When city life in Bajawa gets too much, rent a motorbike & get away from it all, stepping back in time to the old traditional villages of Bena & Wogo.
Motorbikes can be rented from hotels in Bajawa for 150,000 IDR.
For a complete guide on attractions, transport & accommodation, see our post Base Yourself on a Budget in Bajawa.
Overnight homestays are available at Wogo, possibly at Bena too.
From Bajawa, a scenic 19km drive through bamboo forests leads to Bena, a megalithic village at the foot of Mount Inerie.
Before entering the village, you’ll need to check-in at a guard post, sign a guestbook & make a donation.
Then take the stone steps leading up to multiple levels, on which high thatch-roofed houses are built around giant stone formations – these are said to be signs of worship to the mountain, whose gods protect the village. Indeed, many ancient rites & customs are still practiced at Bena, around ancestral shrines & altars, also made of stone.
Bena is inhabited by a tiny clan, who live with tourism in their front yard.
The villagers go in & out of their homes, weaving on their porch steps or drying fruits & seeds out in the sun. This is their way of life & some locals are happy to interact with tourists, & may even invite you into their homes. Their Ikat handicrafts & produce are available for sale, proudly hanging on the walls of their homes, alongside ox skulls & pig bones.
Be sure to go up to the very top level – the views of the village are remarkable:
A good balance has been reached at Bajawa. It requests, not demands, a donation from visitors, unlike the mandatory & exorbitant 200,000 IDR charged at Wae Rebo. The tourism dollars have clearly been well-spent on maintaining the site & providing facilities (there are toilets), along with better living conditions for the community.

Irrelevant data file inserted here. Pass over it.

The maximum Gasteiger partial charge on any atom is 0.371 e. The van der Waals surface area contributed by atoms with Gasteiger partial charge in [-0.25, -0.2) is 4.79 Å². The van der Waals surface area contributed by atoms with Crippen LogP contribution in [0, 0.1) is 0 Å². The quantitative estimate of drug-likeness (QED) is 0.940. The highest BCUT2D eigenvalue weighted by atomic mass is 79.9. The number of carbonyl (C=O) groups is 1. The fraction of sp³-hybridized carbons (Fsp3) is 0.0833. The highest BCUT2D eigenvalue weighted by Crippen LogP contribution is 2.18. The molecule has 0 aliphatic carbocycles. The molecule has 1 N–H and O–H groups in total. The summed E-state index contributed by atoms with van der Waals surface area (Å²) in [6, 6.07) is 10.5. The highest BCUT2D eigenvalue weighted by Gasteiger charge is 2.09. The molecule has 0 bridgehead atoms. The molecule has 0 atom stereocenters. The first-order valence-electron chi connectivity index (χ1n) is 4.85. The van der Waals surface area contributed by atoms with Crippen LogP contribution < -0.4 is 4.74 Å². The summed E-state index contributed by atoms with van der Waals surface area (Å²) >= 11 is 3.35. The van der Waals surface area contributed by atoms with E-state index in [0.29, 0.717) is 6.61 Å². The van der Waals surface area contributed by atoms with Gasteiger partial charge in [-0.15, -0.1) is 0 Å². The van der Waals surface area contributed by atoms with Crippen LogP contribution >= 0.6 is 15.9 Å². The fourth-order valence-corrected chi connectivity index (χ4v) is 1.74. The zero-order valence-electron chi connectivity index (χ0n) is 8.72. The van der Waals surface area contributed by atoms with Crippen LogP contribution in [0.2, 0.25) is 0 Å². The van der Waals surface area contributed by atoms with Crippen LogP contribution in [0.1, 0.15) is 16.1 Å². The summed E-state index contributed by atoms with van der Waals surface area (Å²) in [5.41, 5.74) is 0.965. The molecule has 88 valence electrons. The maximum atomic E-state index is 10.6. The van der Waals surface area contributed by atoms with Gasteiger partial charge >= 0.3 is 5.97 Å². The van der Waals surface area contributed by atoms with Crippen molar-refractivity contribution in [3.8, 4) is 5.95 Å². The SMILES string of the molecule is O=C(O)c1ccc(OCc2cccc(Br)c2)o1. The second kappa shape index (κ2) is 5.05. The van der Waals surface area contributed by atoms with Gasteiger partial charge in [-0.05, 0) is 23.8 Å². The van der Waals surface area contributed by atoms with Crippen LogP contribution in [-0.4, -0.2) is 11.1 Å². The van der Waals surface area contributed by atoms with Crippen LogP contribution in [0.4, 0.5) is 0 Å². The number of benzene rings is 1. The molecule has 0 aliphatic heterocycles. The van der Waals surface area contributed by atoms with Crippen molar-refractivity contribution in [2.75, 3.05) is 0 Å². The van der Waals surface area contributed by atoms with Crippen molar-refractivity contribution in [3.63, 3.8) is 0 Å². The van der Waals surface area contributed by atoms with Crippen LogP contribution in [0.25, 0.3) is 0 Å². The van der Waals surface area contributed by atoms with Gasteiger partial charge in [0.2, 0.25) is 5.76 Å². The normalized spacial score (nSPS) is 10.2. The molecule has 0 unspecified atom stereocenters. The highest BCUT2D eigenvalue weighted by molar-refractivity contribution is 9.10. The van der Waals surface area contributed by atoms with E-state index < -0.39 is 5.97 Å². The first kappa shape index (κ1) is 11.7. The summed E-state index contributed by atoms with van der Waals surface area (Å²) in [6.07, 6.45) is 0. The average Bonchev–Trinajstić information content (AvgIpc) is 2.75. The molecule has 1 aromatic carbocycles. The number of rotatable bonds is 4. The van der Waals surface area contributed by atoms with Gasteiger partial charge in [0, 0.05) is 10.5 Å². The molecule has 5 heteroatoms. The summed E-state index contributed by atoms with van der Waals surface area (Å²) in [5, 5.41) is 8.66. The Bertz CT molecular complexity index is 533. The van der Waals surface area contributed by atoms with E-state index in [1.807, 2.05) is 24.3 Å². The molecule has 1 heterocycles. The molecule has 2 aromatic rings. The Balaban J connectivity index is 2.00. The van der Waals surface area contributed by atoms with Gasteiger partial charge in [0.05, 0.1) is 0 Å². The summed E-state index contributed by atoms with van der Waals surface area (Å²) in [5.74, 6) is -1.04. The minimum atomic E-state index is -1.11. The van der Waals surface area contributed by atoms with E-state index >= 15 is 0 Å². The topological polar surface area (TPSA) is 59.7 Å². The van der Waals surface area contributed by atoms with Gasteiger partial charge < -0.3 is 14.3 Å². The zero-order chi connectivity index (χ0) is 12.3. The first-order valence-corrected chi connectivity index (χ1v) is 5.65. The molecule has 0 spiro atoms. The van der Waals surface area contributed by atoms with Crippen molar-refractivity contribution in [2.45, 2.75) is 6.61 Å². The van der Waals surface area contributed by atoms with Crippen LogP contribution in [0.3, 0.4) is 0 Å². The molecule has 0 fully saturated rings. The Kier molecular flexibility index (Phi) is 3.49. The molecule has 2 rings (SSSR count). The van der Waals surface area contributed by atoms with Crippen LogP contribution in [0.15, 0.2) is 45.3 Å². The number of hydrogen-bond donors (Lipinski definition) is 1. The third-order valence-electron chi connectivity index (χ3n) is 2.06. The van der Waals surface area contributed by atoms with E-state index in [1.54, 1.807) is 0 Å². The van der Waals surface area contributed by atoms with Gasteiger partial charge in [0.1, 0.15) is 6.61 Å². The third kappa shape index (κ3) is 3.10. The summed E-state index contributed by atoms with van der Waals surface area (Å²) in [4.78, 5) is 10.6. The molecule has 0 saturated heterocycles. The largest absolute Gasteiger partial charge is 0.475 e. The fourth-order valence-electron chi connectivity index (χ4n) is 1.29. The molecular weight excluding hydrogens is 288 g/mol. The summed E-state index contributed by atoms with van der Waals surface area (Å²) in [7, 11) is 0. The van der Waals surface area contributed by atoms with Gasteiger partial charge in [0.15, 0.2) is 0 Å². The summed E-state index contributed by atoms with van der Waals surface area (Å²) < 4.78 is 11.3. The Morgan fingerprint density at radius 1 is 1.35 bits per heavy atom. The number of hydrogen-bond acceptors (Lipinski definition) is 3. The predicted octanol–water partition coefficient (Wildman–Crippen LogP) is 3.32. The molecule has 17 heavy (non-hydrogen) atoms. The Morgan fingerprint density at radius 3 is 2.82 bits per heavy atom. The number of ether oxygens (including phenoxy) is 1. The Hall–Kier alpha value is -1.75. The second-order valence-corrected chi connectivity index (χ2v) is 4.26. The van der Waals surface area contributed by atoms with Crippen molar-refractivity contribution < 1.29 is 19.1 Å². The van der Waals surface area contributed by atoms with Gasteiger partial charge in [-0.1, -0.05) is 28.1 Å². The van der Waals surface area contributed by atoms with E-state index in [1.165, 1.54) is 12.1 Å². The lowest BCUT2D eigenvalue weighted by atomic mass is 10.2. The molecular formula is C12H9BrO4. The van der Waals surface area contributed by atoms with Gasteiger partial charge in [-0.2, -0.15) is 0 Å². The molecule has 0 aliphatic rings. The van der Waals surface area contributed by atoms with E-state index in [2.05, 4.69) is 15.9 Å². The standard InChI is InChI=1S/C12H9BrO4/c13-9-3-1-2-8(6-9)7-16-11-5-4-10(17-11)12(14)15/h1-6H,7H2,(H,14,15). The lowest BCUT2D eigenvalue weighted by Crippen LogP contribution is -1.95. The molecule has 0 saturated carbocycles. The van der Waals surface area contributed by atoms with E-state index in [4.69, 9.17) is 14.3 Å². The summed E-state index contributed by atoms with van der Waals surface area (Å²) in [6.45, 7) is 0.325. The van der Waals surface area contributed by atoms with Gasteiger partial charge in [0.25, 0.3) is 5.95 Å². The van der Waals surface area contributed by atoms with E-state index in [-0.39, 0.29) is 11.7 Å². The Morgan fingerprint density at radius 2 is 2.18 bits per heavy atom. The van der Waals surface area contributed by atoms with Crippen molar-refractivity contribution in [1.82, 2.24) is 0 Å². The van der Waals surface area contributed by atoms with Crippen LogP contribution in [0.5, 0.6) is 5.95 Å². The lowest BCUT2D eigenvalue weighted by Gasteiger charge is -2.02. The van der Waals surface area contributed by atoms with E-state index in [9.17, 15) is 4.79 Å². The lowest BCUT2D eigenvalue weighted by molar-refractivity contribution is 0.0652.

Sure, Bena can seem a little too perfect, a little too staged – but at the surface at least, it’s a great example of how cultural tourism & traditional lifestyles can work in harmony.
Wogo village has only been around since 1932, when the people from Old Wogo decided to leave their original village & resettle here, closer to town. That, or Old Wogo simply burned down.
New Wogo is built in the same manner as Old Wogo, with the traditional U-shape layout. Thatched wooden houses surround an open space sprinkled with small umbrella huts.
Like Bena, Wogo is another old Ngadanese village, where people still practice traditional animalist beliefs with touches of Christianity.
One distinct difference between the villages, however, is the presence of the many kids playing outside in Wogo. In Bena, there were no kids, however they could’ve been in school while we visited in the morning (we visited Wogo in the late afternoon, after school time).
Nevertheless, there isn’t much space for kids to play in Bena, whereas in Wogo there’s a large open area in the middle of the village.
Along with the presence of children comes an all-together more friendly & warmer atmosphere. At Wogo, the people were very welcoming, a little too eager to show you their homes, for a fee we suspected – after all, they too have cable subscription fees to pay:
After completing a lap around the village, sign the guestbook, leave a donation & take your final photos!
Overall, with dirt instead of stone, on the floor instead of raised, Wogo village had a much more family, lived-in community feel. In comparison, Bena was showcased almost like a display home-village!
*** The Final Word: A lovely day trip to 2 distinct villages ***
Do you prefer Bena or Wogo village?
Accessible DIY travel to more distant locations via multiple connections or longer forms of public transport / rental hire
Visited in October 2015